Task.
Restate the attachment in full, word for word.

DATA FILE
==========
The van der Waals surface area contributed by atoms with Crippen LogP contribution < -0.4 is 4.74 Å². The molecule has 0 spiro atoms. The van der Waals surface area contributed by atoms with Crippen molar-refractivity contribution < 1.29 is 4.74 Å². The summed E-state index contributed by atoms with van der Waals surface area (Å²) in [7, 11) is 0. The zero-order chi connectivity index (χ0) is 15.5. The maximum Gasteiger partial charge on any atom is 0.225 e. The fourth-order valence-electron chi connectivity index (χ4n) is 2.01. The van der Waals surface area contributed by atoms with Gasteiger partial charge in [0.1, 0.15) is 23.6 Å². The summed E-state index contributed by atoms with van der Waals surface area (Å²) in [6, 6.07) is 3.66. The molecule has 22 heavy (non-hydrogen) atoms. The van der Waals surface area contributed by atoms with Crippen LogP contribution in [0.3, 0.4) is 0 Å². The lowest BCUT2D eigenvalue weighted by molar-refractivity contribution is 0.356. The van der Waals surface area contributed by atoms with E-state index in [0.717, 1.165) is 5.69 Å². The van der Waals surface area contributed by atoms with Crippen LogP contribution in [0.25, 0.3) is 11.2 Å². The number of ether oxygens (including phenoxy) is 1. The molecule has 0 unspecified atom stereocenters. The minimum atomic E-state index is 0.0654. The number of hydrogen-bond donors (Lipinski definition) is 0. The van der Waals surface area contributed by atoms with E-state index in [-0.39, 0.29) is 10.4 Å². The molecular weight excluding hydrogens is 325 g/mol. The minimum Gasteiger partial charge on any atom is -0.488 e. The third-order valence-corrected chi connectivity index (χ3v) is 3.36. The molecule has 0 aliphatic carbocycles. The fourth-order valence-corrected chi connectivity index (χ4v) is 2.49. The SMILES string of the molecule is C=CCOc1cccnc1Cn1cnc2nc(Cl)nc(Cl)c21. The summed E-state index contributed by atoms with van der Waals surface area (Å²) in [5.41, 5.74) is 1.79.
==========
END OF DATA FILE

The van der Waals surface area contributed by atoms with Crippen LogP contribution < -0.4 is 4.74 Å². The molecule has 0 spiro atoms. The van der Waals surface area contributed by atoms with Crippen molar-refractivity contribution < 1.29 is 4.74 Å². The summed E-state index contributed by atoms with van der Waals surface area (Å²) in [7, 11) is 0. The zero-order chi connectivity index (χ0) is 15.5. The maximum Gasteiger partial charge on any atom is 0.225 e. The fourth-order valence-electron chi connectivity index (χ4n) is 2.01. The van der Waals surface area contributed by atoms with Gasteiger partial charge in [0.1, 0.15) is 23.6 Å². The summed E-state index contributed by atoms with van der Waals surface area (Å²) in [6, 6.07) is 3.66. The molecule has 22 heavy (non-hydrogen) atoms. The van der Waals surface area contributed by atoms with Crippen LogP contribution in [0.3, 0.4) is 0 Å². The lowest BCUT2D eigenvalue weighted by molar-refractivity contribution is 0.356. The van der Waals surface area contributed by atoms with E-state index in [0.717, 1.165) is 5.69 Å². The van der Waals surface area contributed by atoms with Crippen LogP contribution in [0.25, 0.3) is 11.2 Å². The number of ether oxygens (including phenoxy) is 1. The molecule has 0 unspecified atom stereocenters. The minimum atomic E-state index is 0.0654. The number of hydrogen-bond donors (Lipinski definition) is 0. The van der Waals surface area contributed by atoms with E-state index in [-0.39, 0.29) is 10.4 Å². The molecular weight excluding hydrogens is 325 g/mol. The minimum Gasteiger partial charge on any atom is -0.488 e. The third-order valence-corrected chi connectivity index (χ3v) is 3.36. The molecule has 0 aliphatic carbocycles. The fourth-order valence-corrected chi connectivity index (χ4v) is 2.49. The SMILES string of the molecule is C=CCOc1cccnc1Cn1cnc2nc(Cl)nc(Cl)c21. The summed E-state index contributed by atoms with van der Waals surface area (Å²) in [5.41, 5.74) is 1.79.